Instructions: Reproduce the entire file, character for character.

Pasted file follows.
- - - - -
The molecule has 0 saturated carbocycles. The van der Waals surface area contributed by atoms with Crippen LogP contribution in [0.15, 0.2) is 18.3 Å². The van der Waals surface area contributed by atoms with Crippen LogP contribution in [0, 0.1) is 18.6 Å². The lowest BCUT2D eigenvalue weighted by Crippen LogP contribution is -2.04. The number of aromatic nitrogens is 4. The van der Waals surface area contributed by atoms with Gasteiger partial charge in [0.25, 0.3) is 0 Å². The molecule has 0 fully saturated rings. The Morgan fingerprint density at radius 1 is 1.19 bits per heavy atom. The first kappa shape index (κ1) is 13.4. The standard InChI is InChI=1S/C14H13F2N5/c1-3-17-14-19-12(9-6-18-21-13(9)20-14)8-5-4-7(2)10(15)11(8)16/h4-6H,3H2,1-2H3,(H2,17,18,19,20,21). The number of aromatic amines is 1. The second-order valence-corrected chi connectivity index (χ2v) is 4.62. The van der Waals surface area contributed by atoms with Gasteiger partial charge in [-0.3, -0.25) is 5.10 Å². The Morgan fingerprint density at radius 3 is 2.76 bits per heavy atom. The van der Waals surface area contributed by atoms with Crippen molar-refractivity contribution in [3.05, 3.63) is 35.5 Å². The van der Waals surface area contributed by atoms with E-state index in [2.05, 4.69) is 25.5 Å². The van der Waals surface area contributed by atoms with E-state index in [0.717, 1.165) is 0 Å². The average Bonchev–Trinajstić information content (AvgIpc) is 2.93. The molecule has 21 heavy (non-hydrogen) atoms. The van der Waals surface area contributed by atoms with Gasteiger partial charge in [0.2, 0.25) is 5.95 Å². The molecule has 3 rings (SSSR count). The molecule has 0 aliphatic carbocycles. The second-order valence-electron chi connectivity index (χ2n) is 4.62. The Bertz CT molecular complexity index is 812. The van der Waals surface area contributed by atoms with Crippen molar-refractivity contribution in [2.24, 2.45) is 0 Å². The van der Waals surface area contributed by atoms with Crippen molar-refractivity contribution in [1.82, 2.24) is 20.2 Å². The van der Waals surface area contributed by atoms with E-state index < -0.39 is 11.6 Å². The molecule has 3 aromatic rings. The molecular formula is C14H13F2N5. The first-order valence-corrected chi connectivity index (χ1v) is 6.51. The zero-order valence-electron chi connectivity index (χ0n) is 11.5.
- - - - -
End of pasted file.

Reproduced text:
The molecule has 0 saturated carbocycles. The van der Waals surface area contributed by atoms with Crippen LogP contribution in [0.15, 0.2) is 18.3 Å². The van der Waals surface area contributed by atoms with Crippen LogP contribution in [0, 0.1) is 18.6 Å². The lowest BCUT2D eigenvalue weighted by Crippen LogP contribution is -2.04. The number of aromatic nitrogens is 4. The van der Waals surface area contributed by atoms with Gasteiger partial charge in [0.25, 0.3) is 0 Å². The molecule has 0 fully saturated rings. The Morgan fingerprint density at radius 1 is 1.19 bits per heavy atom. The first kappa shape index (κ1) is 13.4. The standard InChI is InChI=1S/C14H13F2N5/c1-3-17-14-19-12(9-6-18-21-13(9)20-14)8-5-4-7(2)10(15)11(8)16/h4-6H,3H2,1-2H3,(H2,17,18,19,20,21). The number of aromatic amines is 1. The second-order valence-corrected chi connectivity index (χ2v) is 4.62. The van der Waals surface area contributed by atoms with Gasteiger partial charge in [-0.3, -0.25) is 5.10 Å². The Morgan fingerprint density at radius 3 is 2.76 bits per heavy atom. The van der Waals surface area contributed by atoms with Crippen molar-refractivity contribution in [3.05, 3.63) is 35.5 Å². The van der Waals surface area contributed by atoms with E-state index in [2.05, 4.69) is 25.5 Å². The van der Waals surface area contributed by atoms with E-state index in [0.717, 1.165) is 0 Å². The average Bonchev–Trinajstić information content (AvgIpc) is 2.93. The molecule has 21 heavy (non-hydrogen) atoms. The van der Waals surface area contributed by atoms with Gasteiger partial charge in [0.2, 0.25) is 5.95 Å². The molecule has 3 rings (SSSR count). The molecule has 0 aliphatic carbocycles. The second-order valence-electron chi connectivity index (χ2n) is 4.62. The Bertz CT molecular complexity index is 812. The van der Waals surface area contributed by atoms with Crippen molar-refractivity contribution in [2.24, 2.45) is 0 Å². The van der Waals surface area contributed by atoms with Crippen molar-refractivity contribution in [1.82, 2.24) is 20.2 Å². The van der Waals surface area contributed by atoms with E-state index < -0.39 is 11.6 Å². The molecule has 3 aromatic rings. The molecular formula is C14H13F2N5. The first-order valence-corrected chi connectivity index (χ1v) is 6.51. The zero-order valence-electron chi connectivity index (χ0n) is 11.5.